sub postfix: { [*] 1..$^n } # 1*2*3*4 … $^n

    say 5!;


    sub prefix:{ [+] @^n } # sum (Is my use of ∑ correct?)

    my @a = 1..5;

    say ∑ @a;

    say ∑ (@a,5);

    Actually that is how most of the language is written in the Rakudo Perl6 compiler.

  13. Ronan says:

    (A detail: the saying is “only perl can parse Perl”. “perl” is the executable, Perl is the language. It not only means that Perl is hard to parse, but also that you need to execute it while parsing it (http://www.jeffreykegler.com/Home/perl-and-undecidability), and that the only precise specification is the reference implementation.)

  14. John says:

    Ronan: Good point.

    I believe Perl 6 is much better in that regard. It has a language specification and multiple implementations. And I believe the first Perl 6 parser was written in Haskell.

  15. Warbo says:

    LISP’s parentheses seem to put many people off, but there’s no reason we can’t ‘ghost them out’ into the background and use indentation to show the structure (there are some pre-processors which allow us to throw away the parentheses entirely, but that’s not needed if we have an editor with auto-indenting and syntax highlighting).

    If we do this, we get a screen filled with symbols just like most other languages. In this setting LISP still has some parsing quirks for new (English-speaking) users; for example prefix notation and higher-order functions often end up with code that’s ‘backwards’ or ‘inside-out’. An example of the former would be “x is less than y” being written as “(< x y)" rather than "(x < y)"; An example of the latter would be anything in continuation-passing-style.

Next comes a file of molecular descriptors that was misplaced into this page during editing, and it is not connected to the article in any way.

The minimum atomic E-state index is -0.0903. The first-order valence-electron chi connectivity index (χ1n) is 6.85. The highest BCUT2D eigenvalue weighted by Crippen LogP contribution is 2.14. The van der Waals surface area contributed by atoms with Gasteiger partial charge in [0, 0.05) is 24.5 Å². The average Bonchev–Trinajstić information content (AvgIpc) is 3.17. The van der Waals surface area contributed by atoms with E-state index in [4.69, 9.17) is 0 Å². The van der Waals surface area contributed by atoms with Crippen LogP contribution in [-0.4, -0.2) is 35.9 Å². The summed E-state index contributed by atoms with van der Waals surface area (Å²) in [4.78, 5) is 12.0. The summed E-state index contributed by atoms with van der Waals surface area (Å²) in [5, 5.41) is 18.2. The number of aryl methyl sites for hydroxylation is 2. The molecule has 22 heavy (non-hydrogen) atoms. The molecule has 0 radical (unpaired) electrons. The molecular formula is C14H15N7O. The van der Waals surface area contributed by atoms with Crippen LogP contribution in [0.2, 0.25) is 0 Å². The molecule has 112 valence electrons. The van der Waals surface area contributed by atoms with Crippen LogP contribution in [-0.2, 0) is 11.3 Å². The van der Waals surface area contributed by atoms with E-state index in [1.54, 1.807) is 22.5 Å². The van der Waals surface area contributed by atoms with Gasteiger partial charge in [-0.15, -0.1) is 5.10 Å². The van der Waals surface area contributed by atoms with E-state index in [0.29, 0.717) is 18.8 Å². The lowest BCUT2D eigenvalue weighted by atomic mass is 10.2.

16. Evan Cofsky says:

    What makes Perl syntax so difficult isn’t the symbols, it’s that you can’t even know what Perl will compile to without executing it: http://www.perlmonks.org/?node_id=663393

    So you lose the ability to reason about it at all, unless you’ve managed to restrict yourself to a subset of Perl, and that’s definitely not something people are willing to do.

    The symbols aren’t a problem at all, since APL and J languages are very symbolic, yet also don’t require running code to understand it.

  17. John says:

    Warbo: I agree that with well-indented Lisp, you can almost dispense with the parentheses. But I disagree that Lisp code minus parentheses looks like other programming languages. There’s less visual variety.

    Evan: In practice most Perl is not nearly as exotic as the language allows.

  18. webreac says:

    I use Perl a lot since 10 years. When I was student (1990), I was using a lot of functional languages (scheme, yafool, caml). The evolution of functional languages is toward the introduction of types and the introduction of syntactic sugar (like in haskell or scala).

    When programming, it is not very annoying to type in all the parenthesis of lisp (scheme, clisp, elisp, clojure, …), but when you need to read the code, it is a real pollution.

    In Perl, when you read the code of someone else, you can feel his way of thinking. When you program, you have a wide choice of constructions to structure your solution.

  19. fogus says:


    I think when you write “you” and “your” what you really mean is “I” and “my”.

  20. anonymous says:

    In python3/perl6 you can have unicode for function names.

    But the implementation is just vomit.

    \sigma style syntax, images?! for vars and functions. support postfix/infix
    notations in method overloading will take a long to make a programming
    language a “notation for notations”